correction -- or there is an endogenous baseline, one of the characteristics of endogenous substances. And the question is how to best account for that baseline? Does it need to be subtracted from the data that you're measuring? If so, how do you go about doing a proper subtraction or proper baseline correction? You have to really look at a variety of different things, characteristics of the baseline, various methods for correction, you saw some illustrated in previous talks, and what I think is very important is magnitude of baseline in relationship to the total values that you're measuring.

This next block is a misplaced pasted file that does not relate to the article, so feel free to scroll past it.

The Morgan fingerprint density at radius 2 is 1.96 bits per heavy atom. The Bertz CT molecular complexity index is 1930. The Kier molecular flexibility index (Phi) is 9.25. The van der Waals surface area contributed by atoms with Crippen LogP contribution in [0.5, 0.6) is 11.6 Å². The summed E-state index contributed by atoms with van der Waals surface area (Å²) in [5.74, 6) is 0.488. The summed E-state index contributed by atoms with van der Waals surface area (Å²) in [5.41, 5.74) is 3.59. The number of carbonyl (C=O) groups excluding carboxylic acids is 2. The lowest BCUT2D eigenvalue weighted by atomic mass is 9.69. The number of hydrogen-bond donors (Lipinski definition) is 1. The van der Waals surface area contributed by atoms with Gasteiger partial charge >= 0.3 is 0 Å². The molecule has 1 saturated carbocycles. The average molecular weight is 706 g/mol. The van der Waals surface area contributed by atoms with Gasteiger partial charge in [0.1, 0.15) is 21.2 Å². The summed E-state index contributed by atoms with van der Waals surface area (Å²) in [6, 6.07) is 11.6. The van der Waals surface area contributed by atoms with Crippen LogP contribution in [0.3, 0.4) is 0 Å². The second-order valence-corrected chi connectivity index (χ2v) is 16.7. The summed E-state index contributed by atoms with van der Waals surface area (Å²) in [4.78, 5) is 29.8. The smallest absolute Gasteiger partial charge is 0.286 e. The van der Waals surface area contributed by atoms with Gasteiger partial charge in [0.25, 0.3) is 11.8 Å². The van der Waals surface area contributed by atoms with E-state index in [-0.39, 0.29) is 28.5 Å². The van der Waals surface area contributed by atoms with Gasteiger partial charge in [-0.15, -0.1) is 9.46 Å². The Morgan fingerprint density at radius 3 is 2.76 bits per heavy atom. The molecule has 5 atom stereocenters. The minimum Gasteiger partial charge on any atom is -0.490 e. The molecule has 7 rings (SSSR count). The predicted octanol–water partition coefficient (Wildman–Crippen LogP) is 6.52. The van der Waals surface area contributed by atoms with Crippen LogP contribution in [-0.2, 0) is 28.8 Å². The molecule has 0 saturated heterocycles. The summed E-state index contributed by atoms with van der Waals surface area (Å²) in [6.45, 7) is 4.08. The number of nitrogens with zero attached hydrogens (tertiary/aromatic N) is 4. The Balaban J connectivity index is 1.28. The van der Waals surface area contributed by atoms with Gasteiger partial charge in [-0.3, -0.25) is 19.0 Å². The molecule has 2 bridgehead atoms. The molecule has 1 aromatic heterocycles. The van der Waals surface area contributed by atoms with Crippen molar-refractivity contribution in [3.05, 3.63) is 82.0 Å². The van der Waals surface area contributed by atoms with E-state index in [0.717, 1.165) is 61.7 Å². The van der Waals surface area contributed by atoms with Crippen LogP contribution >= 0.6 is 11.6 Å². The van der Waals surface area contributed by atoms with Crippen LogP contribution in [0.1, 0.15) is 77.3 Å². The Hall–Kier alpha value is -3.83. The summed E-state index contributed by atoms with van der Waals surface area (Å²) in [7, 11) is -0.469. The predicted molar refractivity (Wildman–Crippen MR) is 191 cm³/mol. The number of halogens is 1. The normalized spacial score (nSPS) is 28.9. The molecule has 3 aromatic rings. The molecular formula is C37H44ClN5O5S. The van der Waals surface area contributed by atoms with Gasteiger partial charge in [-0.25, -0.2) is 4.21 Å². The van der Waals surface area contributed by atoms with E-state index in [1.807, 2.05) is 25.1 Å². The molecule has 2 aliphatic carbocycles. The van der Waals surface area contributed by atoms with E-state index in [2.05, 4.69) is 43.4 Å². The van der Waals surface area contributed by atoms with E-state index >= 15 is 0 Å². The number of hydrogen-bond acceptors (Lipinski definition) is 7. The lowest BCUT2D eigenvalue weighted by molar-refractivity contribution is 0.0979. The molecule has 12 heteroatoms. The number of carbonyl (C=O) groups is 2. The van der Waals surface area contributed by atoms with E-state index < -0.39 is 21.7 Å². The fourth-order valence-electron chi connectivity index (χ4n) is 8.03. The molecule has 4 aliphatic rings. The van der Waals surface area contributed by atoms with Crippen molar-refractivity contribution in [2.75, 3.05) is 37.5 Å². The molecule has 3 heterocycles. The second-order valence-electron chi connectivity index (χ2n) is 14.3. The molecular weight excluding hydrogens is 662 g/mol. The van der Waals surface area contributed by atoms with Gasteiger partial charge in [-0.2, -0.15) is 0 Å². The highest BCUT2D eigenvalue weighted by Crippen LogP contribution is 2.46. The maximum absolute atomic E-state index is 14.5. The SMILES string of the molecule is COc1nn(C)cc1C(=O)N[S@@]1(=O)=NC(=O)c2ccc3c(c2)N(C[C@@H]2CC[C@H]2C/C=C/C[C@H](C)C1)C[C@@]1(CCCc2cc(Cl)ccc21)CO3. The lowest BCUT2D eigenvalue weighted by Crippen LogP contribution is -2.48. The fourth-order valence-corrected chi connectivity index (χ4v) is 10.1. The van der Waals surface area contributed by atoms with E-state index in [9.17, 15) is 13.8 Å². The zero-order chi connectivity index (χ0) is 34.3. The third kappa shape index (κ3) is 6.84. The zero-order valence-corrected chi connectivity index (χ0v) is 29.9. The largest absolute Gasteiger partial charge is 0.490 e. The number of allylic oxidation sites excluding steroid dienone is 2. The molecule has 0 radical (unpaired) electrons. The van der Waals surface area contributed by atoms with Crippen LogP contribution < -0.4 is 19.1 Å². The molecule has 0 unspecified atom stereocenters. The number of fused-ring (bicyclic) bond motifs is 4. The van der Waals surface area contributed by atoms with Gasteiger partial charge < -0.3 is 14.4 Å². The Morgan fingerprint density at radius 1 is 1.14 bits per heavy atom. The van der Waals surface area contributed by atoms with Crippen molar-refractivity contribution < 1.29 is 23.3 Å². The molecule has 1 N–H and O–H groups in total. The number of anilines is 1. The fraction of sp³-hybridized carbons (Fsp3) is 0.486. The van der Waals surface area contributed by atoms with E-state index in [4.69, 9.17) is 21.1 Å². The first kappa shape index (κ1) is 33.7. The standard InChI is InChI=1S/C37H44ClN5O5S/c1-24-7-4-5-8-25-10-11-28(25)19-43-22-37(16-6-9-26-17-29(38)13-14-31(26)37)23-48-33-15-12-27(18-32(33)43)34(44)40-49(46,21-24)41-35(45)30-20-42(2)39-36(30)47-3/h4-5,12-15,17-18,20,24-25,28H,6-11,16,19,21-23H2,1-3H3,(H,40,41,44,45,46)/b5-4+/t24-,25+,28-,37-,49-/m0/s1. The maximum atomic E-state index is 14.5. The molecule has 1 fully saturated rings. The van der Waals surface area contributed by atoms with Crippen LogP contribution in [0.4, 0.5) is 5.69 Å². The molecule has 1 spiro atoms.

If you really think it through, something with a very, very small baseline in relationship to the total amount after a dose has very little effect on your eventual outcome, and you can go through some calculations to prove this to yourself.
If you look at something, on the other hand, like potassium chloride, where that baseline is a very large percentage of what you're seeing as your signal when you measure it in plasma or blood, actually subtracting that baseline would probably mean that virtually no study